Why Isn’t the Logic Model Logical for Me? Part 1
Dr. Beverly A. Browning (Dr. Bev)
Why does it take you so long to create logic model content? Why does it feel like you’re having a brain freeze every time you are working on a grant application that requires a logic model? Why do funders really need to see logic model content? Can’t they just read the narrative in my program design? I’m guessing that these questions about logic models are not ones you ask yourself or even share in a public forum with your grant professional colleagues. In this blog post, I will break down the basics of how to approach the logic model development process.
I remember that when the logic model process was first introduced by United Way of America, I didn’t embrace the concept immediately. Why? Well, for one thing, the initial 40 hours of seat time training required by United Way affiliates across the country couldn’t seem to find a place on my calendar. In fact, a colleague who did complete the week-long mind-boggling training mailed me her handbook. It was over 100 pages. I simply could not grasp the reasoning behind learning anything for a grant application that would require this much due diligence.
I actually swore off taking on all clients who wanted me to write their United Way grant applications. No, I wasn’t having any of this logic model stuff. Fast forward to my first U.S. Department of Housing and Urban Development grant application project that required a logic model for every goal and every year for which funding was requested. Um…five goals and five years of funding meant creating 25 pages of logic models. Yikes! So, I learned to swim without a lot of formal training; I didn’t sink (or give up), and after all was said and done, the client won a $5 million award. Woohoo! I now love creating logic models!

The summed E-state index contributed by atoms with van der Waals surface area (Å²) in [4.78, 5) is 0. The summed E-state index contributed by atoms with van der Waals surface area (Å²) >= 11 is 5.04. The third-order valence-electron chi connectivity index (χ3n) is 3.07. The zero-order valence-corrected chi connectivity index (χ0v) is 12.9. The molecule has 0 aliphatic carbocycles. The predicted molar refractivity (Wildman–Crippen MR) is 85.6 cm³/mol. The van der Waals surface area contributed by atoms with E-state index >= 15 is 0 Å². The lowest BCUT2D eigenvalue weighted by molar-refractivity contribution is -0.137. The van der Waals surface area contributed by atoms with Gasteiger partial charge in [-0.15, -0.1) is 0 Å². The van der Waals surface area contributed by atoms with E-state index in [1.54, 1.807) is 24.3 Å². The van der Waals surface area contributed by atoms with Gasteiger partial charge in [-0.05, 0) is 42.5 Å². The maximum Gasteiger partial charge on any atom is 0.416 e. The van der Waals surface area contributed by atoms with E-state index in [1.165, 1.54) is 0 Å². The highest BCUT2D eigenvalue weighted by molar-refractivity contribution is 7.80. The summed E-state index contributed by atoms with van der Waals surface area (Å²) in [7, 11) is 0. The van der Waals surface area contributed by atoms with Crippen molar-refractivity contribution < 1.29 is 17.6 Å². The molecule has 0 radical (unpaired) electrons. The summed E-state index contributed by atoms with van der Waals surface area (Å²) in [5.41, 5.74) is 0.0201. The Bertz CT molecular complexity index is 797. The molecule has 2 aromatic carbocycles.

Let’s start with the basics.
What is a logic model?
Basically, a logic model is a systematic, visual way to present and share your understanding of the relationships among the resources you have to operate your program, the activities you plan, and the changes or results you hope to achieve. Keep in mind that a logic model does not present any entirely new information that is not already included someplace in your grant application narrative; it is not a program narrative replacement option. The logic model generates a clear and shared understanding of how a program works; it supports program planning and improvement and serves as the foundation for the evaluation plan and process.
A logic model is about your program’s theory of change. It is a visual representation of the general underlying idea of how you believe your proposed intervention (described in the program design narrative content) will create change. There are three main elements:
It communicates how a program works by depicting the intended relationships among program components:
- Inputs or resources
Inputs are your resources, which include the human, financial, organizational, and community resources available for carrying out a program’s activities.
Activities are the processes, tools, events, and actions that are used to bring about a program’s intended changes or results.
Outputs are the direct products of a program’s activities and may include types, levels and targets of services to be delivered by the program.
Outcomes are the expected changes in the population served that result from a program’s activities and fall along a continuum, ranging from short- to long-term results.
Where Do Most New Grant Writers Get Confused?
If you’re new to grant writing or have experienced a large number of rejections of your funding requests, then the red flags in your applications may be related to your confusing of outputs with outcomes. Here’s a tutorial illustration that differentiates the two:
In Part 2 of Dr. Bev’s ‘Why Isn’t the Logic Model Logical for Me?’, she will share the two main approaches she uses when creating a logic model.
April 19 -Dr. Bev will be on Grantchat and All Things Grants to engage the grant community on the topic of logic models.
Source for Logic Model Development Guide: https://www.wkkf.org/resource-directory/resource/2006/02/wk-kellogg-foundation-logic-model-development-guide
Source for Logic Model tutorial slides: http://www.nationalservice.gov/sites/default/files/upload/OpAC%20Logic%20Model%20draft%20in%20progress.pdf
To connect with Dr. Bev you can visit Bev Browning’s website, latest projects, trainings, books, etc.:
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